Paul Coates (2003). Review of Is the Visual World a Grand Illusion?. [REVIEW] Human Nature Review 3:176-182.
    A cluster of experiments on “Change Blindness”, “Inattentional Blindness” and associated phenomena appear to demonstrate extremely counter intuitive results. According to one plausible characterisation, these results show that we consciously take in far less of the visual world than it seems we are aware of. It is worth briefly summarising the results of two recent sets of experiments, in order to give a flavour of this work. In ‘Gorillas in our Midst’ (Simons, D. and Chabris, C., Perception, 1999, 28), subjects (...)
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  19.  3
    Paul Coates (2015). Philosophy Without Intuitions. By Herman Cappelen. Oxford: Oxford University Press, 2012, Pp. 242+Xii, £25. ISBN 9780199644865. [REVIEW] Philosophy 90 (4):702-706.
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  20.  31
    Paul Coates (2009). Perceptual Experience – Tamar Gendler and John Hawthorne. Philosophical Quarterly 59 (234):173-176.
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  21.  27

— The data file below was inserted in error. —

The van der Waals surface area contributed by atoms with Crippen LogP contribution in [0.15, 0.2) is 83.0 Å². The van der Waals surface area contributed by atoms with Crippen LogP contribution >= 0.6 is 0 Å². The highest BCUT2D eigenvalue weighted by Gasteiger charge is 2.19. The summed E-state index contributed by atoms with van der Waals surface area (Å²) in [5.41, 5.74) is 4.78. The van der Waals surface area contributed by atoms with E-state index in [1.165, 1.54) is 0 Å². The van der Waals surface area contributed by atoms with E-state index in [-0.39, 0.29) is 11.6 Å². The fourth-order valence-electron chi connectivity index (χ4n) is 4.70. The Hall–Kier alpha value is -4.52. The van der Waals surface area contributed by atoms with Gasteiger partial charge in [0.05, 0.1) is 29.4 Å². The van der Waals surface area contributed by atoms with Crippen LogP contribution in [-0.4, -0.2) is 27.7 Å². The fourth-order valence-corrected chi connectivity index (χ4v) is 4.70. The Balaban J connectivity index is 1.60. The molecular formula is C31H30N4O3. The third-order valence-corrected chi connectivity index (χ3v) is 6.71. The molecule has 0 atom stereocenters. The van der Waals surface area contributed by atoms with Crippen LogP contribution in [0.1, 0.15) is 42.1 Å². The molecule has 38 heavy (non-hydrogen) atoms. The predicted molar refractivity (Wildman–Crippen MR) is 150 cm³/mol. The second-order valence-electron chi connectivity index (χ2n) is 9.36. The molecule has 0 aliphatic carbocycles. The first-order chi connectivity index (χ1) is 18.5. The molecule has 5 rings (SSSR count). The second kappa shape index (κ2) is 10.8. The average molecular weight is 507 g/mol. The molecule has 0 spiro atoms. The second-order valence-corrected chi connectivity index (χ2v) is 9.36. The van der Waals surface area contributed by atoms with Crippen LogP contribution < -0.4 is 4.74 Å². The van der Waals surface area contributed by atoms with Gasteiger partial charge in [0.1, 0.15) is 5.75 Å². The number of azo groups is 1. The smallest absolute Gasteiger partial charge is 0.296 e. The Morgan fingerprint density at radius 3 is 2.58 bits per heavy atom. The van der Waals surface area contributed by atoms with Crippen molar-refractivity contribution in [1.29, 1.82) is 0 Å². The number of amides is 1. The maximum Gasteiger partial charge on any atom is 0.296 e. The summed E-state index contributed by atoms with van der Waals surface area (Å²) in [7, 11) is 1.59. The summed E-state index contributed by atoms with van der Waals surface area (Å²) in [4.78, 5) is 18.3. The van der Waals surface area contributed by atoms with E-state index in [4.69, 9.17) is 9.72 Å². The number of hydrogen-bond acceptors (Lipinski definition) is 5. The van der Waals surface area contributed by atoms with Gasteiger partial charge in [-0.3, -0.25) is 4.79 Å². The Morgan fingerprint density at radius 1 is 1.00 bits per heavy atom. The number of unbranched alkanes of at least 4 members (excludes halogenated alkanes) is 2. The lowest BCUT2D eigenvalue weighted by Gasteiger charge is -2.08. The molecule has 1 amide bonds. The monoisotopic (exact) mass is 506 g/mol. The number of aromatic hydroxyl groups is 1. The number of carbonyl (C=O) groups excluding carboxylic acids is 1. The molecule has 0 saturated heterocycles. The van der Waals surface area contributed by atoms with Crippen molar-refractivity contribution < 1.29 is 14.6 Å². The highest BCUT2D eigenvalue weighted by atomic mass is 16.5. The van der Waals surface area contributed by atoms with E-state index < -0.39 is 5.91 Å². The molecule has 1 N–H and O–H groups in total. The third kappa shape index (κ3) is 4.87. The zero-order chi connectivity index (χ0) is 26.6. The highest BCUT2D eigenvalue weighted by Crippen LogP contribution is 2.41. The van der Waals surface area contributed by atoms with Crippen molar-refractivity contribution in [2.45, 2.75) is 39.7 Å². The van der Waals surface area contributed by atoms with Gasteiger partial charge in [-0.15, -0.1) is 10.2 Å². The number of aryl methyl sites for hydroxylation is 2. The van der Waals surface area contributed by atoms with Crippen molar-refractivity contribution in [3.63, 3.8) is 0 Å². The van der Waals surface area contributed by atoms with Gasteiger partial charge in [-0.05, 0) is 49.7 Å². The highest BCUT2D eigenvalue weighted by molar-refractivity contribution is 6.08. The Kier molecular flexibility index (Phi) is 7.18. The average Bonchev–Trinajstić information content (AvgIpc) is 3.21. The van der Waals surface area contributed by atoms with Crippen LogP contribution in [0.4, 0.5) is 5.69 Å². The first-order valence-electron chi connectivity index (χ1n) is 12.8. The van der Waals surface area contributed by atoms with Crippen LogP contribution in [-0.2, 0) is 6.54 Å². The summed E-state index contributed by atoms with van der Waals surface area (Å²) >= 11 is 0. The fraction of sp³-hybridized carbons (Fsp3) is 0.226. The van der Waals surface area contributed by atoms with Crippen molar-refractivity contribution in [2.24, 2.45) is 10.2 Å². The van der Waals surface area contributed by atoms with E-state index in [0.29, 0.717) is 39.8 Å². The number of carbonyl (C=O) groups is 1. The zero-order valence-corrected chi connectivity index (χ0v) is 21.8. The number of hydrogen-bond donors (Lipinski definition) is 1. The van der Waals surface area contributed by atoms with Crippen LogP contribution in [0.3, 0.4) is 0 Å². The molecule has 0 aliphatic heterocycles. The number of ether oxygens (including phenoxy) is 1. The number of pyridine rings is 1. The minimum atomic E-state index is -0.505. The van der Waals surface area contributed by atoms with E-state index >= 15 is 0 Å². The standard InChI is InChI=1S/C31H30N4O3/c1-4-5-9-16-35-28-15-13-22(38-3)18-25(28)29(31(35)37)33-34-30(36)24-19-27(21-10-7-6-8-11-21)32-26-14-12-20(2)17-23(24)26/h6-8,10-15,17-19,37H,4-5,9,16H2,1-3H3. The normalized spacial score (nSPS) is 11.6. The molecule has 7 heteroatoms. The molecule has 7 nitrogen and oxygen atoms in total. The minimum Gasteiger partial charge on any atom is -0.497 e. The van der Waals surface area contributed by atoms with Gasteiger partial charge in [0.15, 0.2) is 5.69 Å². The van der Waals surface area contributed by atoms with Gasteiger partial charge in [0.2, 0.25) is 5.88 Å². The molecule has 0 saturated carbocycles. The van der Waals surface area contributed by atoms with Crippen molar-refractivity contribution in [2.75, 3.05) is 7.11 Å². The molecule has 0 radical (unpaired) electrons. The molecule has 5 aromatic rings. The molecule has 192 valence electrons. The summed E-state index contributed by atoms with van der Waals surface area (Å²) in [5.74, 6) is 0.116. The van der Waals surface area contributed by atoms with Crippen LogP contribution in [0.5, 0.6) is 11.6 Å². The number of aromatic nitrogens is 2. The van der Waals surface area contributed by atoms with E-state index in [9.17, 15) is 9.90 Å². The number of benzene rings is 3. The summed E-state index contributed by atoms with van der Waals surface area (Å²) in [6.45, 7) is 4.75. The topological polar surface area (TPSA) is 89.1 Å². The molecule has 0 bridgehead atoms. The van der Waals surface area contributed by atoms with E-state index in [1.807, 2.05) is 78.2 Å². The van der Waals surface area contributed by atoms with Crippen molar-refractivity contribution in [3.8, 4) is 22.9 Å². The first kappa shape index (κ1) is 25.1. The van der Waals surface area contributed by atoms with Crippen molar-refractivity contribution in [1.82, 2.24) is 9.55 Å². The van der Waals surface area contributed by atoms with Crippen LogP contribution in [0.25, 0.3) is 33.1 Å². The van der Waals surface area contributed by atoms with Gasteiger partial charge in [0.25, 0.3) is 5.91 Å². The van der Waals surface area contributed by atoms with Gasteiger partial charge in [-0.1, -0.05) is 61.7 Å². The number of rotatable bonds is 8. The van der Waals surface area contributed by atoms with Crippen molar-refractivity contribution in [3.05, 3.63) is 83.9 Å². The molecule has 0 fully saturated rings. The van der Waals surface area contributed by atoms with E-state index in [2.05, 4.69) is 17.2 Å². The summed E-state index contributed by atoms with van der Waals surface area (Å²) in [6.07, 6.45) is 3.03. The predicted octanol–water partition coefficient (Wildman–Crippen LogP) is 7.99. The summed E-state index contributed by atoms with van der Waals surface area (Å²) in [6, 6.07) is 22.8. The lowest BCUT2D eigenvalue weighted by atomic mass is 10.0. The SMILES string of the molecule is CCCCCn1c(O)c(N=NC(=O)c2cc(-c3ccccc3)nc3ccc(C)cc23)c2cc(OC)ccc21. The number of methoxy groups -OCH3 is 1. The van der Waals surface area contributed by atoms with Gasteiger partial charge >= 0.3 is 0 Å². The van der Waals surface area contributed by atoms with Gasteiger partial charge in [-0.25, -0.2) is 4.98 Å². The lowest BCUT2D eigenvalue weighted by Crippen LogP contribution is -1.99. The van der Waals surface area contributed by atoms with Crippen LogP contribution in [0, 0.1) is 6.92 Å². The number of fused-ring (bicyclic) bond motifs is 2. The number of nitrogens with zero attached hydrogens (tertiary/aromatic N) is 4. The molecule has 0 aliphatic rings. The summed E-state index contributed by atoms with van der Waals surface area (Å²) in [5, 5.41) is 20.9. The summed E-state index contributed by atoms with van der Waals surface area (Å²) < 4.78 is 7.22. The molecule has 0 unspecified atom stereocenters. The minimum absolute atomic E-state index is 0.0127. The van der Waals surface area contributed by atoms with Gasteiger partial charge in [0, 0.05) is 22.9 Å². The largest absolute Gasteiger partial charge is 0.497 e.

Paul Coates, Sense-Data. Internet Encyclopedia of Philosophy.
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  22.  2
    Paul Coates (2000). Deviant Causal Chains and Hallucinations: A Problem for the Anti-Causalist. Philosophical Quarterly 50 (200):321-331.
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  23.  7
    Paul Coates (1987). For Truth in Semantics. Philosophical Books 28 (3):163-165.
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  24.  7
    Paul Coates (1996). Pyrrhonian Reflections on Knowledge and Justification. Philosophical Books 37 (3):188-190.
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  25.  22
    Paul Coates (1998). The Inaugural Address: Perception and Metaphysical Scepticism. Aristotelian Society Supplementary Volume 72 (1):1–28.
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  26.  6
    Paul Coates (1992). Tractarian Semantics: Finding Sense in Wittgenstein's Tractatus. Philosophical Books 31 (4):211-213.
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  27.  5
    Paul Coates (1994). Mental Causation. Philosophical Books 35 (3):195-196.
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  28.  6
    Paul Coates (2013). 17 Hallucinations and the Transparency of Perception. In Fiona Macpherson & Dimitris Platchias (eds.), Hallucination. MIT Press 381.
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  29.  4
    Paul Coates (1992). The Metaphysics of Meaning. Philosophical Books 33 (3):161-163.
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  30.  3